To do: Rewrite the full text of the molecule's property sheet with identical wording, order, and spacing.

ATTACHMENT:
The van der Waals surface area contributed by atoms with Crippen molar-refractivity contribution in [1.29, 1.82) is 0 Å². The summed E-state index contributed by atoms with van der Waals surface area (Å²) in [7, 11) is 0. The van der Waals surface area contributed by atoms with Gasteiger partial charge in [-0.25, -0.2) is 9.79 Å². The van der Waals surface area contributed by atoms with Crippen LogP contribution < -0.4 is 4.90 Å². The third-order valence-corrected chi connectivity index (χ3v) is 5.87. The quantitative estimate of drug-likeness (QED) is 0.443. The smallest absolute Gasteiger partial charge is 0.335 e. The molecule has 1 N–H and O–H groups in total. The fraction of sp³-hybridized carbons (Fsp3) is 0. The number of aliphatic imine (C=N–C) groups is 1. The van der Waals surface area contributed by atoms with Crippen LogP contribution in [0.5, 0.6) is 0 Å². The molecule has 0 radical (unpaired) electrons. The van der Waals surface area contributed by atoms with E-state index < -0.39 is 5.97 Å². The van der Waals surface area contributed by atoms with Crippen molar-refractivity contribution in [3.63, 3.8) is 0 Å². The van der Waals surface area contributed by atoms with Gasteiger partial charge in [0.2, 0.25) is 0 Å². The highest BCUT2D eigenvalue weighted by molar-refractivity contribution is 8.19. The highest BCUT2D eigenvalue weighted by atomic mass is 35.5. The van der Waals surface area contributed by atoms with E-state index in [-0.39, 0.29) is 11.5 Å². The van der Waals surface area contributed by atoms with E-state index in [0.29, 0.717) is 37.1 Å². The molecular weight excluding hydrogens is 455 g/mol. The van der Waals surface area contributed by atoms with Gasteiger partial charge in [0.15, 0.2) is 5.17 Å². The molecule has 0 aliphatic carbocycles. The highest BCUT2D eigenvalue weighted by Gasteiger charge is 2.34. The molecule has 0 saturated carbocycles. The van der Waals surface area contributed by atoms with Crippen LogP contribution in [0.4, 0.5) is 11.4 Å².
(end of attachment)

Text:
The van der Waals surface area contributed by atoms with Crippen molar-refractivity contribution in [1.29, 1.82) is 0 Å². The summed E-state index contributed by atoms with van der Waals surface area (Å²) in [7, 11) is 0. The van der Waals surface area contributed by atoms with Gasteiger partial charge in [-0.25, -0.2) is 9.79 Å². The van der Waals surface area contributed by atoms with Crippen LogP contribution < -0.4 is 4.90 Å². The third-order valence-corrected chi connectivity index (χ3v) is 5.87. The quantitative estimate of drug-likeness (QED) is 0.443. The smallest absolute Gasteiger partial charge is 0.335 e. The molecule has 1 N–H and O–H groups in total. The fraction of sp³-hybridized carbons (Fsp3) is 0. The number of aliphatic imine (C=N–C) groups is 1. The van der Waals surface area contributed by atoms with Crippen LogP contribution in [0.5, 0.6) is 0 Å². The molecule has 0 radical (unpaired) electrons. The van der Waals surface area contributed by atoms with E-state index < -0.39 is 5.97 Å². The van der Waals surface area contributed by atoms with Crippen molar-refractivity contribution in [3.63, 3.8) is 0 Å². The van der Waals surface area contributed by atoms with Gasteiger partial charge in [0.2, 0.25) is 0 Å². The highest BCUT2D eigenvalue weighted by molar-refractivity contribution is 8.19. The highest BCUT2D eigenvalue weighted by atomic mass is 35.5. The van der Waals surface area contributed by atoms with E-state index in [-0.39, 0.29) is 11.5 Å². The van der Waals surface area contributed by atoms with E-state index in [0.29, 0.717) is 37.1 Å². The molecular weight excluding hydrogens is 455 g/mol. The van der Waals surface area contributed by atoms with Gasteiger partial charge in [0.15, 0.2) is 5.17 Å². The molecule has 0 aliphatic carbocycles. The highest BCUT2D eigenvalue weighted by Gasteiger charge is 2.34. The molecule has 0 saturated carbocycles. The van der Waals surface area contributed by atoms with Crippen LogP contribution in [0.4, 0.5) is 11.4 Å².